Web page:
A test of leadership’s mettle


Need to build on Sunday’s breakthrough

Almost every major dispute was mentioned during the parleys between Nawaz Sharif and Manmohan Singh to reassure public opinion back home that the two prime ministers were not oblivious of their national concerns. But there was unanimity on one issue: the peace process cannot move forward till the ceasefire was restored on the LoC. Of the different options that have reportedly been discussed to ensure the ceasefire, an agreement was reached over handing over the responsibility to the Directors General of Military Operations of both Pakistan and Indian Army. The DGMOs have been tasked with suggesting “effective means to restore the ceasefire and a way forward to ensure that that it remains in force and in place.” While no timeframe had been set, it is hoped that the task would be completed at the earliest. According to Pakistan’s foreign secretary, the DGMOs had also been asked to investigate all incidents along the LoC and ensure that there was no recurrence. This will require more interaction among the two military officers which could, if there is a will, lead to reduction in incidents that have derailed the peace process.

Border incidents that took place in January this year led to reprisals and counter reprisals and in the process nullified most of what had been achieved through talks spread over years. There was a deterioration of relations on all fronts. Talks on the Wullar Barrage were put off, the Pak-India hockey series was canceled, and bilateral cricket between the two countries has been consigned to a state of limbo and Pakistani singers were denied visa for ‘Cocktail’ music launch. The CBMs have remained unimplemented; the promise of enhanced trade could not be materealize while the trust deficit was further aggravated. The border clashes that erupted in August were even more ominous as the two armies exchanged fire along the Kargil stretch of the mountains where the ceasefire had held since November 2003. There were several civilian casualties. The agreement to give the charge of ensuring ceasefire to DGMOs is welcome but much more needs to be done to put the relations between the two countries on an even keel.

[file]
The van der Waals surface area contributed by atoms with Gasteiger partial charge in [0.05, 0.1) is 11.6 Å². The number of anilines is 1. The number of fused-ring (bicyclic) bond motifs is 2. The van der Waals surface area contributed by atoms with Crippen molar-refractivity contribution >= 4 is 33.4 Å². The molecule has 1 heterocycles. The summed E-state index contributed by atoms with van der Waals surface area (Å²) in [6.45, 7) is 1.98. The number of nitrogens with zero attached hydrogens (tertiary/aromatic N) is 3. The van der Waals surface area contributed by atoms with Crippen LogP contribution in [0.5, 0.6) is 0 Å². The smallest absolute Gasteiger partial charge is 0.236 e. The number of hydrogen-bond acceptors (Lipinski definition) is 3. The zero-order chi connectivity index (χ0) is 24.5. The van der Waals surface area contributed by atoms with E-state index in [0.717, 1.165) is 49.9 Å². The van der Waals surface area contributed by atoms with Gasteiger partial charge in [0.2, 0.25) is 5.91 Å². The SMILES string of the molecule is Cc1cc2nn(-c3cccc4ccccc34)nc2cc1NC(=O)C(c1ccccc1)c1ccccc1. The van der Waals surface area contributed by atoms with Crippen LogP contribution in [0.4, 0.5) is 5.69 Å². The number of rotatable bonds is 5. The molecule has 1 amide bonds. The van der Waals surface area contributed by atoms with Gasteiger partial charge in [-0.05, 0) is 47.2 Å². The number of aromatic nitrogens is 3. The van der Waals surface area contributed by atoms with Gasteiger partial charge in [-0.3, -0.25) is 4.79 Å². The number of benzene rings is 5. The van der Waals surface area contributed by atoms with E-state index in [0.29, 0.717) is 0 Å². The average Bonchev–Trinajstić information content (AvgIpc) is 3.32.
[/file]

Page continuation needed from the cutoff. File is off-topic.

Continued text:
Pakistan is desperately fighting the existential threat from the terrorists ensconced in the tribal areas. It badly needs to mend its relations with India to be able to fully concentrate on this threat. Unless there is a guarantee of its eastern border being peaceful Pakistan will find it difficult to assemble a force sufficient enough to neutralize and keep under control the Tribal Agencies. India too needs to realize that its own security would be jeopardized in case Pakistan is not able to eradicate the terrorist virus. There is a need to build on the agreement reached on Sunday in the next few months. Nawaz Sharif strongly believes in peace and amity with India. What remains to be seen is if he is able to assert his leadership, allowing none to derail the peace process.